Ask the care expert: continuing the discussion on treating obese patients

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Sherrie Dornberger, RNC, CDONA, FACDONA, executive director, NADONA
Sherrie Dornberger, RNC, CDONA, FACDONA, executive director, NADONA
This issue, we continue our discussion on obese resident care.

With lift slings, make sure you do not use them from resident to resident if there is any kind of infection present or nearby. This will cause the spread of the problem. There are disposable lifts available to toss out after use or to use for that resident only.

Larger blood pressure cuffs also are available as disposables, if needed. Don't try to get a good pressure with a regular-sized cuff. Think of needles, too. The tiny 3/4-inch needed is not going to reach for an IM. Be sure you have longer needles available.

Risk management/staff development is so very important to teach staff how to lift, pull and move these residents. You want to keep staff from becoming injured while doing their jobs!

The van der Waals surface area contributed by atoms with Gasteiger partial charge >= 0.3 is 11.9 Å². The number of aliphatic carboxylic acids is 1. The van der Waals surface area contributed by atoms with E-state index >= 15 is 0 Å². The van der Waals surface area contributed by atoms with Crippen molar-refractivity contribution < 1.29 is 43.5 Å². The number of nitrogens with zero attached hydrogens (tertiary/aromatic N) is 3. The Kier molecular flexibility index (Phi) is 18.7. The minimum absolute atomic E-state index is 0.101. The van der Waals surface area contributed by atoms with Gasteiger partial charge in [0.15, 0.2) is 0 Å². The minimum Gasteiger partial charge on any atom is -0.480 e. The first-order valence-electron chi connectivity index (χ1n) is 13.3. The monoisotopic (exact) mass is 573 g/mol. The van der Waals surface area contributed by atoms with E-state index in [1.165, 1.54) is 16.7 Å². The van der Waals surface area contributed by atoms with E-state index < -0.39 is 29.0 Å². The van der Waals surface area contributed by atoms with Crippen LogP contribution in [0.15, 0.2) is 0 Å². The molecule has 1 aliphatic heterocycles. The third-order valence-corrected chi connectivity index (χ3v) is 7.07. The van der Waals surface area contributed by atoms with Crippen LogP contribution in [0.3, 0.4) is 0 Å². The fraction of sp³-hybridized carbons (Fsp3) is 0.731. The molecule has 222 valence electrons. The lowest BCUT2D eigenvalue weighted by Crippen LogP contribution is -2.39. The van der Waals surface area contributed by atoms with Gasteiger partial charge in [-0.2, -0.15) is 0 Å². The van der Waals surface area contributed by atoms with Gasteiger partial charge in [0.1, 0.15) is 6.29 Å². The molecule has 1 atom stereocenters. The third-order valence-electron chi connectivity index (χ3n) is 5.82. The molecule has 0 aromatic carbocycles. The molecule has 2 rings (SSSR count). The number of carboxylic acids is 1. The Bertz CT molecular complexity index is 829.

Insurance companies also can assist with staff training, and with lifts, slings, moving tubes, beds (you can rent/lease a bigger bed), mattresses (a bigger bed needs a bigger mattress) wheelchairs (you cannot squeeze a 300-pound resident into an 18-inch-wide wheelchair if you expect to get him or her back out!), tubs (remember, if you only have a WP tub, what is the weight limit?), and hospital gowns (you will need to order larger ones).

They also can help with appropriate BP cuffs, needles, and stretchers (you will need to strap two of the regular ones together!), as all of these pieces of equipment/tools will need to be adapted to fit.

You should purchase or lease the supplies needed to fit the bariatric resident, to avoid harming them or causing them embarrassment.

Dietary counseling will, of course, need to be addressed to help with assessing nutritional needs. If the weight is caused by diet alone, interventions can be discussed with the resident, family and friends.